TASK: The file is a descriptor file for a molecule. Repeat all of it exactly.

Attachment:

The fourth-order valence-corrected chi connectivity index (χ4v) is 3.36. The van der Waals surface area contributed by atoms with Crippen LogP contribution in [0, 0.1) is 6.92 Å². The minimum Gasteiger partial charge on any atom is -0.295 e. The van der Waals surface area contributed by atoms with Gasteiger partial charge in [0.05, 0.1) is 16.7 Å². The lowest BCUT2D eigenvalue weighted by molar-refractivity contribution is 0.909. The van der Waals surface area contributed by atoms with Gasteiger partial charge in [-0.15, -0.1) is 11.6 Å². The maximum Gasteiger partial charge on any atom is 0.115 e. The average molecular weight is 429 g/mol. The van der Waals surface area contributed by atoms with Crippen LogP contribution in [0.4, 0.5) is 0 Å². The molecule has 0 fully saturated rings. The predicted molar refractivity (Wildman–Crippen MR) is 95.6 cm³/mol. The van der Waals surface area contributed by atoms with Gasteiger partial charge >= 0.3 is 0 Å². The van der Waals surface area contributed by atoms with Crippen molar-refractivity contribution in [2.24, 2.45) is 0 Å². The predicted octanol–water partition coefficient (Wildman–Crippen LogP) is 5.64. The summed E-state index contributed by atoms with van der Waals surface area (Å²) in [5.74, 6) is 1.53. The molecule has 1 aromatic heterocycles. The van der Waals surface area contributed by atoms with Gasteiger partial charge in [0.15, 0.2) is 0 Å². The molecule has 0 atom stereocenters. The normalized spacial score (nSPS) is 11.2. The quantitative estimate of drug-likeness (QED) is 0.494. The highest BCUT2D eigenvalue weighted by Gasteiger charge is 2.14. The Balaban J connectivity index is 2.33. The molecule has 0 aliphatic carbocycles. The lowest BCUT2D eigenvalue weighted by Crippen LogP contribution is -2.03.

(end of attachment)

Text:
The fourth-order valence-corrected chi connectivity index (χ4v) is 3.36. The van der Waals surface area contributed by atoms with Crippen LogP contribution in [0, 0.1) is 6.92 Å². The minimum Gasteiger partial charge on any atom is -0.295 e. The van der Waals surface area contributed by atoms with Gasteiger partial charge in [0.05, 0.1) is 16.7 Å². The lowest BCUT2D eigenvalue weighted by molar-refractivity contribution is 0.909. The van der Waals surface area contributed by atoms with Gasteiger partial charge in [-0.15, -0.1) is 11.6 Å². The maximum Gasteiger partial charge on any atom is 0.115 e. The average molecular weight is 429 g/mol. The van der Waals surface area contributed by atoms with Crippen LogP contribution in [0.4, 0.5) is 0 Å². The molecule has 0 fully saturated rings. The predicted molar refractivity (Wildman–Crippen MR) is 95.6 cm³/mol. The van der Waals surface area contributed by atoms with Gasteiger partial charge >= 0.3 is 0 Å². The van der Waals surface area contributed by atoms with Crippen molar-refractivity contribution in [2.24, 2.45) is 0 Å². The predicted octanol–water partition coefficient (Wildman–Crippen LogP) is 5.64. The summed E-state index contributed by atoms with van der Waals surface area (Å²) in [5.74, 6) is 1.53. The molecule has 1 aromatic heterocycles. The van der Waals surface area contributed by atoms with Gasteiger partial charge in [0.15, 0.2) is 0 Å². The molecule has 0 atom stereocenters. The normalized spacial score (nSPS) is 11.2. The quantitative estimate of drug-likeness (QED) is 0.494. The highest BCUT2D eigenvalue weighted by Gasteiger charge is 2.14. The Balaban J connectivity index is 2.33. The molecule has 0 aliphatic carbocycles. The lowest BCUT2D eigenvalue weighted by Crippen LogP contribution is -2.03.